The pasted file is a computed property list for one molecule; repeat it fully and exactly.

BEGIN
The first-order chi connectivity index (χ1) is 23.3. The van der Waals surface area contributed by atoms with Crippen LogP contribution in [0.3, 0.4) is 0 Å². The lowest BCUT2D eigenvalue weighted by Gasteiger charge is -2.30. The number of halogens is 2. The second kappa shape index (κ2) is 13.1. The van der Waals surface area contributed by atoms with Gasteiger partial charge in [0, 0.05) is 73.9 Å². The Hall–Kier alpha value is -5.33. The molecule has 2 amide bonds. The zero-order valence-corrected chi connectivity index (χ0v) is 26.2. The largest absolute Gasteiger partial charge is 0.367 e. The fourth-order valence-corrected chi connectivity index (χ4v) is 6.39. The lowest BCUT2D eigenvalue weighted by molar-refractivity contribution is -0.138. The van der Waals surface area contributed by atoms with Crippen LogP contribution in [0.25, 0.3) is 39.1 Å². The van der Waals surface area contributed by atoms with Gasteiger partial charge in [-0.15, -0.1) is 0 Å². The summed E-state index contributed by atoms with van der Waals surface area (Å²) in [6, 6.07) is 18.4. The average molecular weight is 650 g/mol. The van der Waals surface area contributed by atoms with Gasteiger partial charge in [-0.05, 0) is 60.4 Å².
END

The first-order chi connectivity index (χ1) is 23.3. The van der Waals surface area contributed by atoms with Crippen LogP contribution in [0.3, 0.4) is 0 Å². The lowest BCUT2D eigenvalue weighted by Gasteiger charge is -2.30. The number of halogens is 2. The second kappa shape index (κ2) is 13.1. The van der Waals surface area contributed by atoms with Gasteiger partial charge in [0, 0.05) is 73.9 Å². The Hall–Kier alpha value is -5.33. The molecule has 2 amide bonds. The zero-order valence-corrected chi connectivity index (χ0v) is 26.2. The largest absolute Gasteiger partial charge is 0.367 e. The fourth-order valence-corrected chi connectivity index (χ4v) is 6.39. The lowest BCUT2D eigenvalue weighted by molar-refractivity contribution is -0.138. The van der Waals surface area contributed by atoms with Crippen LogP contribution in [0.25, 0.3) is 39.1 Å². The van der Waals surface area contributed by atoms with Gasteiger partial charge in [-0.15, -0.1) is 0 Å². The summed E-state index contributed by atoms with van der Waals surface area (Å²) in [6, 6.07) is 18.4. The average molecular weight is 650 g/mol. The van der Waals surface area contributed by atoms with Gasteiger partial charge in [-0.05, 0) is 60.4 Å².